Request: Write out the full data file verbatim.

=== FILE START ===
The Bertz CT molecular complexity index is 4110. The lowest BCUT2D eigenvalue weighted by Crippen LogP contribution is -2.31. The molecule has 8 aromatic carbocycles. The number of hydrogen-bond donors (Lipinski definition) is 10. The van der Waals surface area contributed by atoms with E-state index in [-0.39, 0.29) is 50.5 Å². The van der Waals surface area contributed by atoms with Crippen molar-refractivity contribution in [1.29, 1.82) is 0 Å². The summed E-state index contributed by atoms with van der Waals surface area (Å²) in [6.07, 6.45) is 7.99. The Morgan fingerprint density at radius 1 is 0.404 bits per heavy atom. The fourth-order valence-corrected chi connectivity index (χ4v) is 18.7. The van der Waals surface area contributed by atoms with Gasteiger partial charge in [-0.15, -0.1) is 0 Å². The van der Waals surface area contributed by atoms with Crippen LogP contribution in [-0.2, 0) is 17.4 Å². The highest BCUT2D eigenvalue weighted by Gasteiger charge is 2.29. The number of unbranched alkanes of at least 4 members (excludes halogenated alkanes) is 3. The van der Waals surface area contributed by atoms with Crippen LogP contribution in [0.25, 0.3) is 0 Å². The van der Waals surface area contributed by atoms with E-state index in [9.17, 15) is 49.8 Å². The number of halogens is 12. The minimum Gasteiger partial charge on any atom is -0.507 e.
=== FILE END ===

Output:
The Bertz CT molecular complexity index is 4110. The lowest BCUT2D eigenvalue weighted by Crippen LogP contribution is -2.31. The molecule has 8 aromatic carbocycles. The number of hydrogen-bond donors (Lipinski definition) is 10. The van der Waals surface area contributed by atoms with E-state index in [-0.39, 0.29) is 50.5 Å². The van der Waals surface area contributed by atoms with Crippen molar-refractivity contribution in [1.29, 1.82) is 0 Å². The summed E-state index contributed by atoms with van der Waals surface area (Å²) in [6.07, 6.45) is 7.99. The Morgan fingerprint density at radius 1 is 0.404 bits per heavy atom. The fourth-order valence-corrected chi connectivity index (χ4v) is 18.7. The van der Waals surface area contributed by atoms with Gasteiger partial charge in [-0.15, -0.1) is 0 Å². The van der Waals surface area contributed by atoms with Crippen LogP contribution in [-0.2, 0) is 17.4 Å². The highest BCUT2D eigenvalue weighted by Gasteiger charge is 2.29. The number of unbranched alkanes of at least 4 members (excludes halogenated alkanes) is 3. The van der Waals surface area contributed by atoms with Crippen LogP contribution in [0.25, 0.3) is 0 Å². The van der Waals surface area contributed by atoms with E-state index in [9.17, 15) is 49.8 Å². The number of halogens is 12. The minimum Gasteiger partial charge on any atom is -0.507 e.